Subject: MAX Digest - 15 Aug 1998 to 16 Aug 1998
Date: Mon, 17 Aug 1998 00:00:00 -0400
From: Automatic digest processor 
Reply-To: MAX - Interactive Music/Multimedia Standard Environments
To: Recipients of MAX digests 

There are 3 messages totalling 139 lines in this issue.

Topics of the day:

  1. CD object
  2. What's the deal? (2)

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Date:    Mon, 17 Aug 1998 08:30:11 +1000
From:    Garth Paine 
Subject: CD object

I have been given a MAC 7220 to run a show from.  I need 2 CD-ROM drives
and so took alsong one external SCSI drive - the trouble was the 7220 has a
ATAP internal CD-ROM drive - can we access these yet with the CD object ?



See information about my new immersive interactive sound installation at

<<  ><  >>
. Composer, Sound Designer
.. Interactives Designer
... Interactive Installation Artist
.... Exhibition Consultant
<<  ><  >>


Date:    Sun, 16 Aug 1998 20:26:46 -0400
From:    Nicholas Longo <71477.2332@COMPUSERVE.COM>
Subject: Re: What's the deal?

Subject: Re: What's the deal?

>But what I'm really
>unfamiliar with is the C language itself, so not knowing where to
>start, I thought I'd solicit some helpfull responses.  Yours as always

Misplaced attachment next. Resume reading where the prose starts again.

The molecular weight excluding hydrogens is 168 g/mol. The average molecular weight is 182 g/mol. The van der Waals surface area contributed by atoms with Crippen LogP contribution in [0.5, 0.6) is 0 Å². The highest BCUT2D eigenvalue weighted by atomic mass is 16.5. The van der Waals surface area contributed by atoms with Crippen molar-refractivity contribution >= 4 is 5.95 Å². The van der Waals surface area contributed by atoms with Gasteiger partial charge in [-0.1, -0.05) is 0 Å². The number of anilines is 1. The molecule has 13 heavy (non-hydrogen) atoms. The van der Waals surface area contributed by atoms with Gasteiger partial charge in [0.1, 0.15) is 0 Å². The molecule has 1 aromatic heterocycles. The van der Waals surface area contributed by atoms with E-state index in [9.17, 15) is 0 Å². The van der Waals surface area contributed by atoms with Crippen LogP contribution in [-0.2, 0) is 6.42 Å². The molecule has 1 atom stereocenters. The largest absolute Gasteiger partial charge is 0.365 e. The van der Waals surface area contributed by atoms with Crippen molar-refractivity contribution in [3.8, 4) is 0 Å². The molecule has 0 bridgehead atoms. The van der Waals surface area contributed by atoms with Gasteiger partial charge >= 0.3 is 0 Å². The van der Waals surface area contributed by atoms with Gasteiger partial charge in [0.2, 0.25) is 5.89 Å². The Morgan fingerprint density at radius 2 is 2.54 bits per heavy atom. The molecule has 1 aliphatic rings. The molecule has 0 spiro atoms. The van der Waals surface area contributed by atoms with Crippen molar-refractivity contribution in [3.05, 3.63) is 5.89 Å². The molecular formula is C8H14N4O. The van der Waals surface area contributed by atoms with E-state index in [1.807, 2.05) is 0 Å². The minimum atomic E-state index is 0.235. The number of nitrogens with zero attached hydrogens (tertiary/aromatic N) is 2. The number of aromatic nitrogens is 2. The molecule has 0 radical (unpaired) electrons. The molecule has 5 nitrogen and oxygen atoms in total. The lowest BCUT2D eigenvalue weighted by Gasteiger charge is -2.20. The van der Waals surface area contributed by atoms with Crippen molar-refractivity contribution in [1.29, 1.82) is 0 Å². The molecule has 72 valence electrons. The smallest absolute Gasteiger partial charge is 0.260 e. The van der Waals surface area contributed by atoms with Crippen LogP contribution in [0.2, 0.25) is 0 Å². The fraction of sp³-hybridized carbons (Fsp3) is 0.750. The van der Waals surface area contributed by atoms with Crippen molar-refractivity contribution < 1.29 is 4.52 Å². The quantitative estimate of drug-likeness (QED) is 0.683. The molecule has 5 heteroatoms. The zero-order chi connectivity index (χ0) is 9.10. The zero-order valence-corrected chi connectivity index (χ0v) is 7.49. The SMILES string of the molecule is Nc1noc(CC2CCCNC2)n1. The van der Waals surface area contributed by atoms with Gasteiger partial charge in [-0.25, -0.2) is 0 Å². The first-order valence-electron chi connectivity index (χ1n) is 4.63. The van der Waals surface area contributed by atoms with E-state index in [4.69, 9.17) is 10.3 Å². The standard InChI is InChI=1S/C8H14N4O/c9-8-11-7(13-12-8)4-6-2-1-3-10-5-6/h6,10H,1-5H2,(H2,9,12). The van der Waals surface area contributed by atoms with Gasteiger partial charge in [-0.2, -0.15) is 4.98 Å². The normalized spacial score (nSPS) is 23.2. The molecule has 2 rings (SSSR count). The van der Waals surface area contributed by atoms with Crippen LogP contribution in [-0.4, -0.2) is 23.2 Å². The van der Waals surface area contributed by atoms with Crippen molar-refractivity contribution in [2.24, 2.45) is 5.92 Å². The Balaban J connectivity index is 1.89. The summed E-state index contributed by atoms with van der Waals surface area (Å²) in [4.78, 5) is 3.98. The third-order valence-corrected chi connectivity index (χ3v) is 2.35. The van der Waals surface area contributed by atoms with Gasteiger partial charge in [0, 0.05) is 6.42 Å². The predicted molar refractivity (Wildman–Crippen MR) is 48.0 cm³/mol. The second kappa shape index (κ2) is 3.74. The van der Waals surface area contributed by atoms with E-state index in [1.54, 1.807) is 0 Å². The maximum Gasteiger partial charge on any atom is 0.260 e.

>are helpfull, if a bit edgy.
>Nick Longo

Thanks for not going crazy on me :-)  I've always been a bit too
"edgy" for my own good, unfortunately.

Regarding C: I never went to computer school; indeed I opted to
go off and tour with the rock band(s) before I even got to college.
And who the hell needed math? I was just going to write songs and
be a big star - math would be used to calculate how many millions
my manager ripped me off for - and I could pay an accountant to
calculate it.

Things change, life goes on, bizarre things happen - eventually
I found myself in a situation where I was introduced to Max (long
story). I swore I would never ever learn to "program" anything. =

But Max was fun!  It was addictive. But after 4 years of working =

with Max, it became apparent that what I then wanted to do would =

require programming my own externals.  I literally screamed and =

ripped out my own hair before I took the leap.

I can only say (having had limited experience in "computer languages"
(although perhaps 4th Dimension's Pascal-like language qualifies)
that I have found C to be relatively easy to learn, and I'm now
totally in love with it.

What's interesting is that by learning it now, on my own, I am
constantly realizing things that you probably learned in computer =

school, before you even learn things like C - kind of a backasswards =

education. Like why Hex makes sense, and why binary operations like =

bit-masking and shifting etc. are cool and useful.  For a guy
who swore he never would program and/or need math, I suddenly
find myself referring to a calculator quite often and writing
code dealing with additions, subtractions, multiplications, etc.
Life is weird.

As Sean Connery (or Ian Fleming) once said: Never say Never.

I don't know Visual Basic, but C doesn't seem that difficult to
me.  I highly recommend it, whether you get MPW or CodeWarrior.

Stephen Kay


End of MAX Digest - 15 Aug 1998 to 16 Aug 1998